John D. Justice, the Kenmore man now nearing the end of nearly 30 years in prison for killing his parents, brother and neighbor in 1985, may not be a free man when his sentence is completed. The state Office of Mental Health has begun legal proceedings for Justice to be declared mentally unfit for release when his prison term expires in 2015.
“OMH wants Justice declared as having a dangerous mental disease or disorder that makes him a threat to society and requires that he be confined after he completes his maximum prison sentence,” a state official familiar with the case told The Buffalo News.
Defense Attorney John R. Nuchereno said the now 44-year-old Justice is a highly intelligent individual who suffers from mental illness.
“He functions with high intellect, which runs parallel to a devastating mental disease,” Nuchereno said.
The mental health office has refused to comment on the Justice case because of federal privacy laws governing the medical records of individuals.
But The Buffalo News has confirmed that the state attorney general’s staff, on behalf of the mental health office, has filed legal papers seeking a criminal hearing in front of State Supreme Court Judge M. William Boller in Buffalo to continue state custody of Justice.
If the state is successful, Justice would be admitted to a secure state-run psychiatric facility and re-evaluated approximately every five years to determine if he has recovered from his mental illness and is eligible for release, according to an attorney familiar with the case.
“It’s been a long and tragic case, and I leave it to the assigned attorney to work with the client and the doctors to deal with whatever legal proceeding the individual is facing,” said attorney Emmett Creahan, director of state’s Mental Hygiene Legal Service for the Western New York Region.
Vicky Valvo, the Legal Service attorney assigned to represent Justice, could not be reached to comment.
“The Office of Mental Health has filed a petition under section 330.20 of the Criminal Procedure Law in the John Justice case,” said the state official, who spoke to The News on the condition of anonymity. “The original court date for this matter was set as March 28 before Judge Boller, but has been adjourned and no new date has been set.”
The mental health agency has jurisdiction in the Justice case because he was found not guilty by reason of insanity in the Sept. 16, 1985, murders of his father, John W., and younger brother, Mark, in the family’s Mang Avenue home, where the-then Kenmore West High School student had also fatally stabbed his mother, Mary. In a failed suicide attempt later that day, Justice caused a two-car crash that killed Wayne Haun.
Justice was convicted of second-degree murder for the deaths of his mother and Haun, but at a retrial, he was found guilty of lesser manslaughter charges and given a shorter prison sentence, and he was released on parole in September 2005.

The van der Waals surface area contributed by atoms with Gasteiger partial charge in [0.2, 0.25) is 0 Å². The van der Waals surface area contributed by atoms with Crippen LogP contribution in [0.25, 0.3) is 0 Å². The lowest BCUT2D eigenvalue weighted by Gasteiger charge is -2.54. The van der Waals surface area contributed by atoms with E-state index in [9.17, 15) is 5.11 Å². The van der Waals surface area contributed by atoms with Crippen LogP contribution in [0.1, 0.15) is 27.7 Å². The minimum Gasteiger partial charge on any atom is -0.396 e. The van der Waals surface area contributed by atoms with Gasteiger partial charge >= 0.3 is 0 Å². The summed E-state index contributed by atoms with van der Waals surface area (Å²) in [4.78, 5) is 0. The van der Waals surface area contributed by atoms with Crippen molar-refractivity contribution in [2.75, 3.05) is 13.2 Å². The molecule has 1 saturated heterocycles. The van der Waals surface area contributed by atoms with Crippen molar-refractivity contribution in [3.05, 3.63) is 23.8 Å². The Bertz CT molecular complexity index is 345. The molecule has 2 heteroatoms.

Two years later, though, Justice was back in state prison for violation of parole and ordered to complete the remaining eight years of his prison sentence. That concludes Sept. 7, 2015. The parole violation alleged that he threatened the staff at the Buffalo halfway house where he had been living.
Justice again became eligible for parole last August, but did not seek an early release, according to state prison records.
Prior to being sent back to state prison in 2007, Justice had told The News that he would prefer to remain behind bars rather than live at the Grace House on Bailey Avenue. He said he did not care for the other ex-convicts living at the residence.
But he apparently had a change of heart about remaining in prison.
In a letter last month to a News reporter, Justice said he planned to seek an early, conditional release.
“Please be advised I have exercised my right to be released from prison,” Justice wrote.
Now, though, with the actions of the mental health office, his quest for freedom may end up indefinitely postponed.
Police officials in Buffalo have declined to comment directly on the latest developments in the case, but they are concerned about his release.
“We would prefer not to have him back in the city,” one police official said.
Defense attorney Nuchereno, who succeeded in having two of Justice’s second-degree murder convictions overturned, pointed out that Justice had previously been “free and clear of the Office of Mental Health” because its staff had not been following his case for years.
But then the Office of Mental Health re-entered the picture during his parole hearing in 2006 and at that time Justice voluntarily resubmitted himself to the agency’s jurisdiction, according to Nuchereno.
“John’s attitude was upon future parole release, he would get help from OMH. He wanted all the help he could get. I don’t think he realized he was resubmitting to possible lifelong jurisdiction,” Nuchereno said, adding he was not the attorney representing Justice at that time.